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When an equation has more than one variable, we can't just say "solve the equation." That's like telling you to "name the One Tenor." You can't do that, because there are three of them. Not that many people could name the Three Tenors, either, but you get the point. #CarrerasIsTheRingoOfTheTenors
We need to specify which variable we want to get all by itself at the end. Rearranging an equation so that x (or w, or y, etc.) is all by itself is referred to as solving the equation for x (or w, or y, etc.) You may think this step will give you a headache, but just try following the plot of an opera sung entirely in Italian.
To solve an equation for a particular variable, we can perform the same actions we did when solving equations that only had one variable. We can add the same number to both sides, multiply both sides by the same number, etc.
The end goal is still to get a variable all by itself on one side of the = sign, but now the variable needs to be specified since there are several to choose from. You're like a mathematician in a candy store, except all the candy is made of variables.
Solve the equation xy = 3z + 2 for z.
First we subtract 2 from both sides of the equation.
xy – 2 = 3z
Then divide both sides by 3.
Since a formula is an equation that expresses one variable in terms of other variables, and life has lots of formulas, we often want to solve a formula for a particular variable. You may not have come across a ton of these real-life formulas yet, but you will. There are a lot of inequalities out there.
Let A be the area of a rectangle, l its length, and w its width. The formula A = lw expresses the area of the rectangle in terms of its length and width. Hey, if you're trying to figure out the area of a rectangular desk to see if it'll fit in your new room, this could be one of those very real-life formulas we mentioned. Solve this formula for w.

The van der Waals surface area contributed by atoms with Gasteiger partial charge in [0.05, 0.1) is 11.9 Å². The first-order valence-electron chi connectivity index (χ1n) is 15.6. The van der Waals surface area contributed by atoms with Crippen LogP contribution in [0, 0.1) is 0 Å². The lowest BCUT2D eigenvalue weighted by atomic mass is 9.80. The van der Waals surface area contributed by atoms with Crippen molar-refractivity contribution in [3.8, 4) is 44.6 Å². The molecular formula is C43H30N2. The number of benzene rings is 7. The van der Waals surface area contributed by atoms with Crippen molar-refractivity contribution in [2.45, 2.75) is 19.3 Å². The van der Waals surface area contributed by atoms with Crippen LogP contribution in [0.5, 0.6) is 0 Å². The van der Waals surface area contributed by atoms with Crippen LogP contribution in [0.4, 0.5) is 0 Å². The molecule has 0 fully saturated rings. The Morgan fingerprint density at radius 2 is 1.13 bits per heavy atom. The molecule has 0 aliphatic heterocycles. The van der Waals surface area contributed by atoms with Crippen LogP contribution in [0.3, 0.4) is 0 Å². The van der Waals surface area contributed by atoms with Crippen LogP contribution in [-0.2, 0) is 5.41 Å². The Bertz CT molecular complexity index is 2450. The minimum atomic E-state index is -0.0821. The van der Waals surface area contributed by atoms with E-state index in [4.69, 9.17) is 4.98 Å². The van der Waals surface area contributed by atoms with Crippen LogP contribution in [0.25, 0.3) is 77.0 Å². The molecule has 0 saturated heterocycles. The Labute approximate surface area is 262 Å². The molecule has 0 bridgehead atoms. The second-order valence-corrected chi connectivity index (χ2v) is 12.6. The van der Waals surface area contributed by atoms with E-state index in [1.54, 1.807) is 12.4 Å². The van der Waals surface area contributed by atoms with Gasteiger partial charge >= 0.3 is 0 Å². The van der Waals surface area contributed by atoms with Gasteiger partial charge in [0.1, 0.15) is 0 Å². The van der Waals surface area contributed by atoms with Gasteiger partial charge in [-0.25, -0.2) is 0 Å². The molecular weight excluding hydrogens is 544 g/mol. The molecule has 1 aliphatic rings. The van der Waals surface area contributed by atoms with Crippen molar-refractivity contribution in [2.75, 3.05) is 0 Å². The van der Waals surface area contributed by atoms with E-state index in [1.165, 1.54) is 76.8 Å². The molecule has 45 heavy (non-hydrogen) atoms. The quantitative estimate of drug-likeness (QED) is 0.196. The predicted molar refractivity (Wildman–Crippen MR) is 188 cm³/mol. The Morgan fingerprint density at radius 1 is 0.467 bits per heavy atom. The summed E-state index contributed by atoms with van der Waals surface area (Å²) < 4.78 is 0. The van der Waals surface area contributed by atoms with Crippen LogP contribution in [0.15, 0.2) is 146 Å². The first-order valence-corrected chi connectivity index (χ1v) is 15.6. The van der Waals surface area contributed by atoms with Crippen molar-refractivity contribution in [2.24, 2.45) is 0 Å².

This is a one-step problem. We divide both sides of the formula by l, write down and we're ready to roll.
Equations with multiple variables lend themselves to problems that ask you to find the value of some variable given the values of some other variable(s). Sometimes these are straightforward and require using a formula. See how we made a formula seem like a good thing?
Suppose a rectangle has area 30 cm2 and length 6 cm. What's the width of the rectangle?
We use the same formula as before, now substituting 30 for A and 6 for l, to find that
30 = 6w
This is an equation with only one variable: w. We know how to do this problem. We eat single variables for breakfast. (Okay, let's be honest: we eat Sugar-O's.) We divide both sides by 6 to find that w = 5 cm.
When given area and length, finding width isn't so bad. We write down the formula for area, substitute the given numbers for area and length to get an equation with one variable, and solve the equation. However, if we were asked to find the widths of two hundred different rectangles, we'd get tired of solving similar equations over and over and over again. Hopefully you're not thinking of setting up two hundred desks in your new apartment.
But, even if you are, there's an easier way. Earlier, we solved the formula A = lw for w to find the new formula